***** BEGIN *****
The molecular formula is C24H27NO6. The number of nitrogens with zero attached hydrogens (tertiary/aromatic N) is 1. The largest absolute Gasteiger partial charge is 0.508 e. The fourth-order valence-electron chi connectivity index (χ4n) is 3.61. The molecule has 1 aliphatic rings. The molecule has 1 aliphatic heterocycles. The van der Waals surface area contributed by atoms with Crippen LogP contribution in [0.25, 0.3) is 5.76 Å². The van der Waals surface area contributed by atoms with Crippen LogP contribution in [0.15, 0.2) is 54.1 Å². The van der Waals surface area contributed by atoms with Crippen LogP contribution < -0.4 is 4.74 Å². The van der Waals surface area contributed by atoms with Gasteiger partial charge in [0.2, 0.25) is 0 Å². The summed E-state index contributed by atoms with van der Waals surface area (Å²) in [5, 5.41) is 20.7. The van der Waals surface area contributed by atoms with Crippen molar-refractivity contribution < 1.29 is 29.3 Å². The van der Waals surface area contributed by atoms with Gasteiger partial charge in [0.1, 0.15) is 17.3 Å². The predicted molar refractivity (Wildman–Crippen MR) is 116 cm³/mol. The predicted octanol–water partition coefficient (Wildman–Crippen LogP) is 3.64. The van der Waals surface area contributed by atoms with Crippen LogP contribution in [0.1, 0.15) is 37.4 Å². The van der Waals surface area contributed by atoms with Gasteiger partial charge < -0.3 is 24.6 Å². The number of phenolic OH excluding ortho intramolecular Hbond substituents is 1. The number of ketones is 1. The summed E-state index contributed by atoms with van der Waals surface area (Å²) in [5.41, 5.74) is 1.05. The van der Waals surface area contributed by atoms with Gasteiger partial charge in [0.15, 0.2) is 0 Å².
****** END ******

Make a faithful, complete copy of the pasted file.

The molecular formula is C24H27NO6. The number of nitrogens with zero attached hydrogens (tertiary/aromatic N) is 1. The largest absolute Gasteiger partial charge is 0.508 e. The fourth-order valence-electron chi connectivity index (χ4n) is 3.61. The molecule has 1 aliphatic rings. The molecule has 1 aliphatic heterocycles. The van der Waals surface area contributed by atoms with Crippen LogP contribution in [0.25, 0.3) is 5.76 Å². The van der Waals surface area contributed by atoms with Crippen LogP contribution in [0.15, 0.2) is 54.1 Å². The van der Waals surface area contributed by atoms with Crippen LogP contribution < -0.4 is 4.74 Å². The van der Waals surface area contributed by atoms with Gasteiger partial charge in [0.2, 0.25) is 0 Å². The summed E-state index contributed by atoms with van der Waals surface area (Å²) in [5, 5.41) is 20.7. The van der Waals surface area contributed by atoms with Crippen molar-refractivity contribution < 1.29 is 29.3 Å². The van der Waals surface area contributed by atoms with Gasteiger partial charge in [0.1, 0.15) is 17.3 Å². The predicted molar refractivity (Wildman–Crippen MR) is 116 cm³/mol. The predicted octanol–water partition coefficient (Wildman–Crippen LogP) is 3.64. The van der Waals surface area contributed by atoms with Crippen LogP contribution in [0.1, 0.15) is 37.4 Å². The van der Waals surface area contributed by atoms with Gasteiger partial charge < -0.3 is 24.6 Å². The number of phenolic OH excluding ortho intramolecular Hbond substituents is 1. The number of ketones is 1. The summed E-state index contributed by atoms with van der Waals surface area (Å²) in [5.41, 5.74) is 1.05. The van der Waals surface area contributed by atoms with Gasteiger partial charge in [0.15, 0.2) is 0 Å².